6-language Sato spells UM trouble

Ncaa Tournament

March 23, 2003|By MIKE PRESTON

NASHVILLE, Tenn. - The full name is Romain Guessagba-Sato-Lebel. He is a native of the Central African Republic's capital city of Bangui, and speaks six languages. He loves soccer and volleyball and spends a lot of free time reading the Bible.

But his specialty is basketball, and his forte is trouble, as in causing plenty of it. Today, Sato could be the difference in Maryland's game against Xavier (26-5) in the second round of the South Regional of the NCAA tournament at the Gaylord Entertainment Center.

The Terps' main focus will be to stop Xavier's inside pair of 6-foot-9 forward David West and 6-9 forward/center Anthony Myles with the tandem of Tahj Holden and Ryan Randle.

Good luck.

But perhaps the game's most intriguing matchup is Maryland forward Nik Caner-Medley against Sato, Xavier's versatile guard/forward. With Sato, you know what to expect. He has a good all-around game. A deadly outside jumper. An assortment of inside moves.

How about defense?

He can shut down almost anything except the U.S. government. If you want someone to police the point guard, call Sato. If you need a hand in the face of a shooting guard, Sato is the man. Cover a small or power forward? No problem. Send out Sato.

But Maryland might have no answer for Sato.

All season, Maryland fans have asked, where is center Lonny Baxter or guard Juan Dixon when you need him? For the first time this season, there is a cry for Byron Mouton, the Terps' defensive stopper of a year ago.

Now Caner-Medley has to step up. He'll start out against Sato, who also will match up against backup Calvin McCall and shooting guard Drew Nicholas during stretches in the game.

"Well, it was never dull with Byron for one thing," said Maryland coach Gary Williams. "He would always do something in practice every day that was crazy, and this time of year that's a good thing because we've been practicing such a long time. He was also the tough guy on defense. He could play bigger or smaller. He was strong enough to play a guy like Sato.

"Nik is a freshman, but also big enough," Williams said of the 6-8, 220-pound Caner-Medley. "He has to play his game. The big thing about Sato is not only is he a good shooter, but his rebounding and post-up ability are things that make him very good on the inside. Nick and Cal [McCall] have to be as physical as Sato."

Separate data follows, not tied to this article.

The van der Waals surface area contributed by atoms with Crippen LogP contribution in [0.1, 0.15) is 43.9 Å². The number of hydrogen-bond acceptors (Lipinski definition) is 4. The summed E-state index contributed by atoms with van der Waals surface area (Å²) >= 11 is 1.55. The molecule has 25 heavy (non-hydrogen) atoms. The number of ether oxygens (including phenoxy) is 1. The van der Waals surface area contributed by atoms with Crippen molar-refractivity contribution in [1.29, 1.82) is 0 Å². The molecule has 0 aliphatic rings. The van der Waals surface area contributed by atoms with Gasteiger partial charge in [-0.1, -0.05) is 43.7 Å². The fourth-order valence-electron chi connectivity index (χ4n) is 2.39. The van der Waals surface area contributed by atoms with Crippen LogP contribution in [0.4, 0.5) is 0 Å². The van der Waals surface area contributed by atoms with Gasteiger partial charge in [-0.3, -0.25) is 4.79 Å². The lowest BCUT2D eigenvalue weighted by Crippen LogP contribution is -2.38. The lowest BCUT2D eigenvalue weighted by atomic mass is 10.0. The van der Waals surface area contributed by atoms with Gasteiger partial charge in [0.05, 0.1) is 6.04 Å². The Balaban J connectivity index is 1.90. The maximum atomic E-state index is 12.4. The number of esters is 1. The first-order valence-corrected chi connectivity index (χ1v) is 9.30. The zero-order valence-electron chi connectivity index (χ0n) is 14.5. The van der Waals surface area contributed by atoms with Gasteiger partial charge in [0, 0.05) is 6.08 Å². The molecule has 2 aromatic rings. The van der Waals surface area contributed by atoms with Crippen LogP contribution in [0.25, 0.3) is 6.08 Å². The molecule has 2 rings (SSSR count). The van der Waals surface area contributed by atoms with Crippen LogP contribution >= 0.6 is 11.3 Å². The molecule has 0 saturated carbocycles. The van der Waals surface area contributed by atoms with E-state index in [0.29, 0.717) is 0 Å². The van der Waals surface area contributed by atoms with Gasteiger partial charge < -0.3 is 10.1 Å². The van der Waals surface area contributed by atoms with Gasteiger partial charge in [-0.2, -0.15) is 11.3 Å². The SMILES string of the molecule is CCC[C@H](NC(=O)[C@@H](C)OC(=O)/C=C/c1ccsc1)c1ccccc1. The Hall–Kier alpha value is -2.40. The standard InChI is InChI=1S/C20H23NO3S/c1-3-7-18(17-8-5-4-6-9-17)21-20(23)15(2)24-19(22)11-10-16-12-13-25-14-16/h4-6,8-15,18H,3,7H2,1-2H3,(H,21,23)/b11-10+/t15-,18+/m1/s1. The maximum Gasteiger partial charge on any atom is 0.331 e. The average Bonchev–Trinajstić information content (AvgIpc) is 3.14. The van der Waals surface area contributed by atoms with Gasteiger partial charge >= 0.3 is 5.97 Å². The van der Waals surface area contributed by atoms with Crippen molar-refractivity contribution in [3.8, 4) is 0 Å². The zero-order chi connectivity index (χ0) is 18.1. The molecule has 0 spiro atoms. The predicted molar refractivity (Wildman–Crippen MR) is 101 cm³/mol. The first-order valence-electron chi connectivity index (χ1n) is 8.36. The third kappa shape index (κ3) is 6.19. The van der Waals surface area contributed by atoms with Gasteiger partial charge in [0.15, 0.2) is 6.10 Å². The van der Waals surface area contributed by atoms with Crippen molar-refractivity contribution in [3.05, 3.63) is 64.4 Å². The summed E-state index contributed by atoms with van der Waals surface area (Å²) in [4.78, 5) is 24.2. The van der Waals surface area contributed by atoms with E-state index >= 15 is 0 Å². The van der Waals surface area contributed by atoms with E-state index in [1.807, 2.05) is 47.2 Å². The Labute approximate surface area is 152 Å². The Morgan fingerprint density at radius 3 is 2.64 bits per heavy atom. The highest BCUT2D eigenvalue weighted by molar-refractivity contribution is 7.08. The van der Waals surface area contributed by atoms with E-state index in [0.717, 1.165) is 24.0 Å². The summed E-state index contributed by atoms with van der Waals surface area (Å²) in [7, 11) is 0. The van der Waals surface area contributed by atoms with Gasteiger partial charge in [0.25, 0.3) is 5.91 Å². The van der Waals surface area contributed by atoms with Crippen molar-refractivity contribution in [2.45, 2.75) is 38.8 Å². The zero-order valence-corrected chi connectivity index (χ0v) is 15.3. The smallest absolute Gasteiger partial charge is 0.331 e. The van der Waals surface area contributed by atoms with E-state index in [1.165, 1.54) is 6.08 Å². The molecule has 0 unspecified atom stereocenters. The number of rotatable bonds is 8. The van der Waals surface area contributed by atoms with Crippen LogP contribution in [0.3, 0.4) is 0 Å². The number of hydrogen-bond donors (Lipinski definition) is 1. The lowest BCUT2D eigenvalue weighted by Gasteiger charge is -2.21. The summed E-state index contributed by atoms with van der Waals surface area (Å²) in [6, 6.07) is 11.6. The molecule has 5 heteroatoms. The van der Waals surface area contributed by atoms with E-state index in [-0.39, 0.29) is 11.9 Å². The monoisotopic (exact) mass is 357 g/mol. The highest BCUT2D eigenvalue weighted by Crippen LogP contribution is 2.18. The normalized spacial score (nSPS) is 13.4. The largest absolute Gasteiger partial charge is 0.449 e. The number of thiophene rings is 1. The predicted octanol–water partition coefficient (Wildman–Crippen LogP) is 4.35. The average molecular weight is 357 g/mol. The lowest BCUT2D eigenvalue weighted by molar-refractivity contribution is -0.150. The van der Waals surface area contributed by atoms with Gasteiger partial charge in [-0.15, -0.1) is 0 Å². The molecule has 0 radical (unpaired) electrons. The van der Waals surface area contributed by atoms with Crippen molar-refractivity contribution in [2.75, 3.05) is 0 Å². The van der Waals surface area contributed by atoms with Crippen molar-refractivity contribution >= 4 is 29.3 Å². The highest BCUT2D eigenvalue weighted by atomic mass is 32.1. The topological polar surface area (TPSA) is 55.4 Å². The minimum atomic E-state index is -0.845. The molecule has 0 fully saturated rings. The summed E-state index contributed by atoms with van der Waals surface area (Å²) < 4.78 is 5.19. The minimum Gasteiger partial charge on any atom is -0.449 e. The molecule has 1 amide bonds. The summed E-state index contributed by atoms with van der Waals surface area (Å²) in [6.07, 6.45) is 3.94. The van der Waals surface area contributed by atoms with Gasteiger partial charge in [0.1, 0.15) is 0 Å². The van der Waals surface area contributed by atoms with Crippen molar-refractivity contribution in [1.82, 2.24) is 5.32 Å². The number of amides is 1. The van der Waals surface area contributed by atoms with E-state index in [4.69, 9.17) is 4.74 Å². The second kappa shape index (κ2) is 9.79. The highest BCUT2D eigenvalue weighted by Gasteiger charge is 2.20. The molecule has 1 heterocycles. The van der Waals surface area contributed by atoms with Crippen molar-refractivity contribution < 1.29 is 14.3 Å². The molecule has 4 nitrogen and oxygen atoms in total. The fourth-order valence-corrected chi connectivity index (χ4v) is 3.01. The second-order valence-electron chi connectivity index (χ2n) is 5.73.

A lot of teams overlook Sato because of West, who averaged 20 points and 12 rebounds during the regular season. They double-team West and force the Musketeers to shoot from outside. Sato can work the low post opposite of West or torch the Terps from outside. The 6-5, 205-pound Sato averaged 18.1 points and 7.1 rebounds during the regular season.

He also left behind a lot of favorable impressions.

"He loves to play the game," said former Terps assistant Billy Hahn, now the head coach at La Salle. "He plays with a smile on his face. He plays with a passion. That guy is a killer. I want to have 10 players like him."

Said ESPN commentator Jay Bilas: "He has emerged to be one of the true stars on the college basketball landscape. Romain Sato is incredibly versatile. He can guard a one, two or a three and he is a great rebounder because of his athleticism and a nose for the ball. He has a great stroke and deep range. He can shoot it off the catch or off the dribble."

Sato is where Caner-Medley wants to go.

There have been some flashes of potential greatness from the freshman and native of Portland, Maine, like the team-high seven rebounds and seven points he had coming off the bench against Virginia on Feb. 6, or the career-high 14 points he had against Georgia Tech three days later.

Maybe no one on the team, except backup point guard John Gilchrist, goes to the basket harder than Caner-Medley. But he still is a little uncoordinated and lacks consistency.

One minute he is playing tough and making plays, and then, poof, he is gone.

"He does some great things, but then in about five minutes, you don't see much going on," Williams said of Caner-Medley, who has started eight of the past nine games. "He has to create the action.

"In high school, everything went through him. Here, he has to make things happen, like grabbing a big offensive rebound or having to make a big defensive stop that nobody notices to help you win a game. He was so much better than anybody he played against in Maine. Here, he has had to relearn the game."

He might get another lesson today. Going into the game, Maryland has an edge in the backcourt with Nicholas and Steve Blake over Dedrick Finn and Lionel Chalmers. Again, Nicholas and Blake will have to carry the team the way they have most of the season to pull out the win.

But for the Terps to stay in position to win, Holden and Randle have to play well inside and Caner-Medley has to hold his own against Sato. If not, Sato has a complete enough game to end Maryland's reign as defending national champions.

"I've had a chance to guard Julius Hodge and a Player of the Year candidate in Josh Howard," Caner-Medley said. "He [Sato] is a good scorer who really goes to the glass hard. I'm glad I'm guarding him. I respect him, but there is no way I'm going to be intimidated by him. And it's not just going to be me on him. We have to play good, team defense."

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